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Post by Dave Bryce » Tue Jun 26, 2007 7:30 pm

CTB wrote:Our very own Dave Bryce, who sometimes posts here and works for DSI, was involved in the A6 project. Perhaps he would be the one to ask. :)
Actually, we just got tired of people complaining that the QS synths had no resonant filters, so we decided to make something that did. :D 8)

Making Andromeda was really the culmination of a dream for a bunch of us who had grown up with the older analog synths. We had spent years working on sample based stuff, and Erik and Rob Rampley got Alesis founder (and major engineer geek) Keith Barr drunk one night and talked him into letting us make an old school American power synth. Keith actually designed Andromeda's ASICs himself, if memory serves.

One of the back stories was that we were fought tooth and nail by Alesis' sales and marketing VP at the time, who thought we were out of our minds. He once told me we'd be lucky to sell 50 total units. Guess he may have been wrong. :shock: :idea:

If anyone has any specific questions, I'll do my best to answer if I can remember. That was a while ago...

dB
Last edited by Dave Bryce on Tue Jun 26, 2007 7:39 pm, edited 3 times in total.

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Post by Bitexion » Tue Jun 26, 2007 7:30 pm

Erik Norlander is one of the greatest modern prog rockers now, I have several of his albums.
Everyone knows prog rock and analog synths go hand in hand.
I've seen him on stage with 2 andromedas and 2 Ions next to eachother. He plays the h**l out of his synths. He also demoed the Fusion on NAMM and made lots of mp3 demos for the Ion.

I know that Nick Rhodes (duran duran) replaced his broken Jupiter-8 with an A6 on a recent tour, and it performed all the wellknown jupiter sounds without a hitch. I saw them on the tour here in Norway a couple years ago with his A6 in the baggage.

I am very grateful that you did make the A6 come true Dave, as it fulfilled my analog powersynth dreams aswell. I could never afford those used jupiters, moogs or oberheims, and the A6 has features from all of them, making it a perfect compromise for all those vintage monsters. I was also very reluctant because of possible repair costs and instability caused by 25-30 years of life.

*hugs dB* 8)

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Post by StepLogik » Tue Jun 26, 2007 8:17 pm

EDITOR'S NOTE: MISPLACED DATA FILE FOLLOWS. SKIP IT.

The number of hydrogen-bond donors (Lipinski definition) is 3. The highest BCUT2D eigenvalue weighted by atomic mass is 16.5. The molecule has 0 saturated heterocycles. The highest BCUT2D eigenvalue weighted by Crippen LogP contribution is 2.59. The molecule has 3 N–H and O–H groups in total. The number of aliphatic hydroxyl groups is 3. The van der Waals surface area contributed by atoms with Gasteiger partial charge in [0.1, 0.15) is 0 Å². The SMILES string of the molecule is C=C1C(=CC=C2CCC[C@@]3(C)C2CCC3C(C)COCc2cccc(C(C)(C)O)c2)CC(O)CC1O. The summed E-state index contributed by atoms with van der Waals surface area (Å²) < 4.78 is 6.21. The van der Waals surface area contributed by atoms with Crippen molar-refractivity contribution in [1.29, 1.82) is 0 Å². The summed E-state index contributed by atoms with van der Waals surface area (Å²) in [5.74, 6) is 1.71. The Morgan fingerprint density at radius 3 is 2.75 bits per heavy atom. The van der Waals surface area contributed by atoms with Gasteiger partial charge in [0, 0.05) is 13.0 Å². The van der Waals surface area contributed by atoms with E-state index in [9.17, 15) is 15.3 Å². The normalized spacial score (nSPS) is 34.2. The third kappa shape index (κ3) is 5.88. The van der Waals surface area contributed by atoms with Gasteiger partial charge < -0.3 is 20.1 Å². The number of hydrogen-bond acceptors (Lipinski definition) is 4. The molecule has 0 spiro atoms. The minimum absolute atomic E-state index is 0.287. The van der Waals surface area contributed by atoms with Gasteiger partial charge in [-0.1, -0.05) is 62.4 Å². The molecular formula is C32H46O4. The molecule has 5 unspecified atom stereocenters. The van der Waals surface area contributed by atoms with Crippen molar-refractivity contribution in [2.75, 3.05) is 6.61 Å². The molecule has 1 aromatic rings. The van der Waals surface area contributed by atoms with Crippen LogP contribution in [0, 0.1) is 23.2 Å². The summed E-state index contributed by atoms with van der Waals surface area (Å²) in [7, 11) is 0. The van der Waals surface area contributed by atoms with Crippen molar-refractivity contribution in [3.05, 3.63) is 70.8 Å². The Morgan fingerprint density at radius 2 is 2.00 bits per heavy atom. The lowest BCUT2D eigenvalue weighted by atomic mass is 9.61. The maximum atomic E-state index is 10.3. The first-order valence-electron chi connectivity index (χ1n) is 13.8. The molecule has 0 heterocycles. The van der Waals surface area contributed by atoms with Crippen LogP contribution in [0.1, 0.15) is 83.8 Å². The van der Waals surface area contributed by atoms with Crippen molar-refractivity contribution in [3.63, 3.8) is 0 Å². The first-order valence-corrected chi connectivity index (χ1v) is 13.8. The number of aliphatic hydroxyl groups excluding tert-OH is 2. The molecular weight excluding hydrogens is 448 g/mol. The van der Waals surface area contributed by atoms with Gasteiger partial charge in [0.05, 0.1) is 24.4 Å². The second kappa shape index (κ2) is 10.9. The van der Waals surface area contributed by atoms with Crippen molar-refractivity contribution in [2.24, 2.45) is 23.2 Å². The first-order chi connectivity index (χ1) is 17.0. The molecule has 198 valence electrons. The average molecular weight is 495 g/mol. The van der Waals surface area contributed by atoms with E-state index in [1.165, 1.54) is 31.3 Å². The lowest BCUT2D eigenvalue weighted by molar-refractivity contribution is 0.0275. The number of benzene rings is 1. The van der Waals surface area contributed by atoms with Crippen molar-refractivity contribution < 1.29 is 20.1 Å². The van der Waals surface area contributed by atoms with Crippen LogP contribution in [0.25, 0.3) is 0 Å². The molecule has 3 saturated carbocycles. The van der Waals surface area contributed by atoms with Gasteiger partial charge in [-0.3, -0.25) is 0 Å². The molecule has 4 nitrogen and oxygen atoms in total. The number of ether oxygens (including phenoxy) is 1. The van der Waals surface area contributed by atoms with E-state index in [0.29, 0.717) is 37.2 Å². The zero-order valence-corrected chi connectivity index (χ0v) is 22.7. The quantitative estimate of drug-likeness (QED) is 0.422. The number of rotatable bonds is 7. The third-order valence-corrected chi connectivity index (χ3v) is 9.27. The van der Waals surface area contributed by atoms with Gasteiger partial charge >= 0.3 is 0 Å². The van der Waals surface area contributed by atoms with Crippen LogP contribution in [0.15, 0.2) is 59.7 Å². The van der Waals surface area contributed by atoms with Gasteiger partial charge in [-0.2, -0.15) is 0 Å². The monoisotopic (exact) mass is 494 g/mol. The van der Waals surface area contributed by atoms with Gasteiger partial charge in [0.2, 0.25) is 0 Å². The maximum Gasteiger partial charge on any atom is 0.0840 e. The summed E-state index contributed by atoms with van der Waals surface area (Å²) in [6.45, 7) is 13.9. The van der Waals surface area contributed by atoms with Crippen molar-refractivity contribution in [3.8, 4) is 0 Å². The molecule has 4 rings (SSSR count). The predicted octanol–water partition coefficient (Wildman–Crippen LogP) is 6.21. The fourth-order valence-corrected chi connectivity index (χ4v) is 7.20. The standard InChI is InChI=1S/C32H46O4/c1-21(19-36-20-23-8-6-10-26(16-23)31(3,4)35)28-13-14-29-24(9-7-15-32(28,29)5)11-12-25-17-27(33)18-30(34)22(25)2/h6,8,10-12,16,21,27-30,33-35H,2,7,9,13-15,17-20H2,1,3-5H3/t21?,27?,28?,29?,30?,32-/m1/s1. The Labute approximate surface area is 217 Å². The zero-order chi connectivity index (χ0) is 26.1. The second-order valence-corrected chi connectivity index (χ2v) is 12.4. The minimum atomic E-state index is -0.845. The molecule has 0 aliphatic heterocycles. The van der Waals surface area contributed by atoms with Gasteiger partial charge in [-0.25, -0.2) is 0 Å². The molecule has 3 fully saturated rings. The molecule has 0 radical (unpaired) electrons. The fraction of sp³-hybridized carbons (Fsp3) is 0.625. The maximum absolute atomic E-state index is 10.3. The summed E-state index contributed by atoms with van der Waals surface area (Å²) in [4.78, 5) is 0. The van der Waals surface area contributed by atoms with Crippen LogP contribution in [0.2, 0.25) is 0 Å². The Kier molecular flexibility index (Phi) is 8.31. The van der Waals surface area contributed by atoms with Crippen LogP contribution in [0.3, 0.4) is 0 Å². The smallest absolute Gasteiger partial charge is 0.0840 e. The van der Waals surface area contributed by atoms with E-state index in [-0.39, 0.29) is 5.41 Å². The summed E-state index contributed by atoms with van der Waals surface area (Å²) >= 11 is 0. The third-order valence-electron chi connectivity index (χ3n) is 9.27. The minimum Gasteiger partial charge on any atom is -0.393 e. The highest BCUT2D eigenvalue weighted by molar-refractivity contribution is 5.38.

Dave Bryce wrote:
CTB wrote:Our very own Dave Bryce, who sometimes posts here and works for DSI, was involved in the A6 project. Perhaps he would be the one to ask. :)
Actually, we just got tired of people complaining that the QS synths had no resonant filters, so we decided to make something that did. :D 8)

Making Andromeda was really the culmination of a dream for a bunch of us who had grown up with the older analog synths. We had spent years working on sample based stuff, and Erik and Rob Rampley got Alesis founder (and major engineer geek) Keith Barr drunk one night and talked him into letting us make an old school American power synth. Keith actually designed Andromeda's ASICs himself, if memory serves.

One of the back stories was that we were fought tooth and nail by Alesis' sales and marketing VP at the time, who thought we were out of our minds. He once told me we'd be lucky to sell 50 total units. Guess he may have been wrong. :shock: :idea:

If anyone has any specific questions, I'll do my best to answer if I can remember. That was a while ago...

dB
Awesome story! I'm shocked that the marketing group fought you, seems like they would want to distinguish Alesis from the "workstation h**l" of that era.

kudos to you guys for doing something different.

gonna build another analog anytime soon? :D

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Post by cbjlietuva » Tue Jun 26, 2007 10:00 pm

so maybe i can get my question amswered here:

does the Andromeda have Polyphonic Aftertouch?
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Post by Dave Bryce » Tue Jun 26, 2007 10:23 pm

StepLogik wrote: I'm shocked that the marketing group fought you
It wasn't the marketing group. I was the marketing manager of the synth division, and I was certainly behind it. It was the VP.

,
seems like they would want to distinguish Alesis from the "workstation h**l" of that era.
Not just workstations - it was VA synths, too. We figured making a Real Actual Analog synth would catch some people's attention (as Bitexion correctly surmised).

Plus, we were tired of hearing that we weren't a real synth company despite the fact that our ROMplers (especially the QS8) were outselling just about everything else at the time...but there were folks who kept telling us that ROMplers aren't real synths...so we made a real synth. :idea:

That seemed to do the trick... :lol:
cbjlietuva wrote:so maybe i can get my question amswered here:

does the Andromeda have Polyphonic Aftertouch?
The short answer would be no.

dB